On a typical day, Scottsboro shoppers who remember when the business opened may drop by several times to view the ever-rotating stock. Some Huntsville residents make the 45-minute drive twice a week.

"People across the country will schedule a stop here as part of a business or family trip," said Owens. "Many of our guests come again and again."

Most of the inventory consists of the normal items people transport in luggage, or articles such as computer equipment, sporting goods and fine jewelry. But Owens and his staff occasionally come across the unusual.

One was a full case of Egyptian artifacts that included an ancient mummified falcon, burial mask and scarba from a pharaoh's tomb. They also discovered a rare violin that dated to 1770 and an original painting valued at $20,000 which was purchased for $60 at UBC.

Independent appraisers are called in to inspect many items, says Owens. Jewelry items valued at over $1,000, for example, are sent to an independent gemologist for appraisal.

This summer, one of the pricier items was a 40-carat emerald that had been appraised at $29,500. The UBC price tag is half price.

Potential customers or those just curious can check out a sampling of the inventory at Unclaimed Baggage Center Web site ( and online store, which offers a cross-section of what is on the floor. U.S. News & World Report has listed it as one of the hottest shopping sites on the Web, and Yahoo! ranks it as one of its most visited sites.

Owens and his wife, Sharon, a graduate of Wheaton College who has a master of business administration degree from the University of North Carolina, have three sons ages eight, seven and five.

He recently was selected to participate in a Harvard Business School owner/ president management program. Those enrolled study finance, strategic marketing, information technology and negotiations during intensive three-week sessions.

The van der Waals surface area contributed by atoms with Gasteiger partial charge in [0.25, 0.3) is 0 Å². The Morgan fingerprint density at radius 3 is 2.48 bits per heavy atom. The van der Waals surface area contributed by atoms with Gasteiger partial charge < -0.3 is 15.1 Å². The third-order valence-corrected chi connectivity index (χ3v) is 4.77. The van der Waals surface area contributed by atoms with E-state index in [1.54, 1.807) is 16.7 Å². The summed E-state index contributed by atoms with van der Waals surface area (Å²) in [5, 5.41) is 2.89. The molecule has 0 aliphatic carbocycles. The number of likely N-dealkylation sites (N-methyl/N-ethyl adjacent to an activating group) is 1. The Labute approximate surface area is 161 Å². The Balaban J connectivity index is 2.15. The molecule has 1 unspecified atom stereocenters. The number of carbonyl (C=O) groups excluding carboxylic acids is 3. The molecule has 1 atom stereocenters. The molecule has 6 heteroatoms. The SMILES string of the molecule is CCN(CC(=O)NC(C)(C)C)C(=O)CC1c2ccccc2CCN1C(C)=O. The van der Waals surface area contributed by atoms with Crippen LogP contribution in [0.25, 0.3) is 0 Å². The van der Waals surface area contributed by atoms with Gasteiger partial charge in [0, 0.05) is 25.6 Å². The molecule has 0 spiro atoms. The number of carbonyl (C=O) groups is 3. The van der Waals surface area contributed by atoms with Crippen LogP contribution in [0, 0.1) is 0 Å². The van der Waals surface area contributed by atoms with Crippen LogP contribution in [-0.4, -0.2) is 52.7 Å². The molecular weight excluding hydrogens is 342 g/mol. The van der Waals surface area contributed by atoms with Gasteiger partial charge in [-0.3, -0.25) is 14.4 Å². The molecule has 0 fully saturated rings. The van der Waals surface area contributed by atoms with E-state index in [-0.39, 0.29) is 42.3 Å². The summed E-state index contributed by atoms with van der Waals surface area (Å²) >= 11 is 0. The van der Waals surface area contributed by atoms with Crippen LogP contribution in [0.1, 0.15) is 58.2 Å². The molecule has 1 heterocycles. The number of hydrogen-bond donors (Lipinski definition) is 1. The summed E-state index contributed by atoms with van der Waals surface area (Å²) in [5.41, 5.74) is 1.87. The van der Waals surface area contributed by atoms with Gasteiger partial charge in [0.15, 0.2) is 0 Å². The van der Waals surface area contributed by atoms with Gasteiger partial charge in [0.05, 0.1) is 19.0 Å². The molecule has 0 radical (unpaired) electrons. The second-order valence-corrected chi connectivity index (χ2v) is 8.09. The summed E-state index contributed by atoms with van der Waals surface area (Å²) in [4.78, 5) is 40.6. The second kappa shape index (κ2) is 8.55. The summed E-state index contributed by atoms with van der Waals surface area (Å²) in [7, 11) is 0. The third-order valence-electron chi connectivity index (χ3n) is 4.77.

"It is a chance to make good contacts and will sharpen entrepreneurial skills," he said.

Those skills already were surfacing during Owens' college days. He served as SGA president during his junior year of 1979­80 and remembers it as a year of change.

"I'm a change agent, not a maintainer," he said. During his presidency, the SGA constitution was rewritten and the school sponsored its first series of secular concerts, including the Little River Band and singers BJ Thomas and Amy Grant.

"God wired me up as an entrepreneur," said Owens. "I'm in a fast lane business, and I've been blessed with a really fun company to be the shepherd of."

How To Keep Your Bag Out of Scottsboro

Bryan Owens of Unclaimed Baggage Center suggests it is not the baggage that is lost, but the owner. The baggage is actually in Scottsboro. To decrease chances of your luggage getting lost or mishandled and winding up at the UBC, Owens suggests this Top 10 list of tips:

10. Ensure that the bag is not broken and that the zipper works.
9. Verify that your destination tag is correct.
8. Insure expensive items for more than the industry standard of $2,500.
7. Avoid special handling instructions.
6. Arrive early for check-in.
5. Provide legible ID both inside and outside your luggage.
4. Lock your bag.
3. Ensure that your luggage handle is working properly.
2. Be able to identify your contents.
1. Tip the Skycap!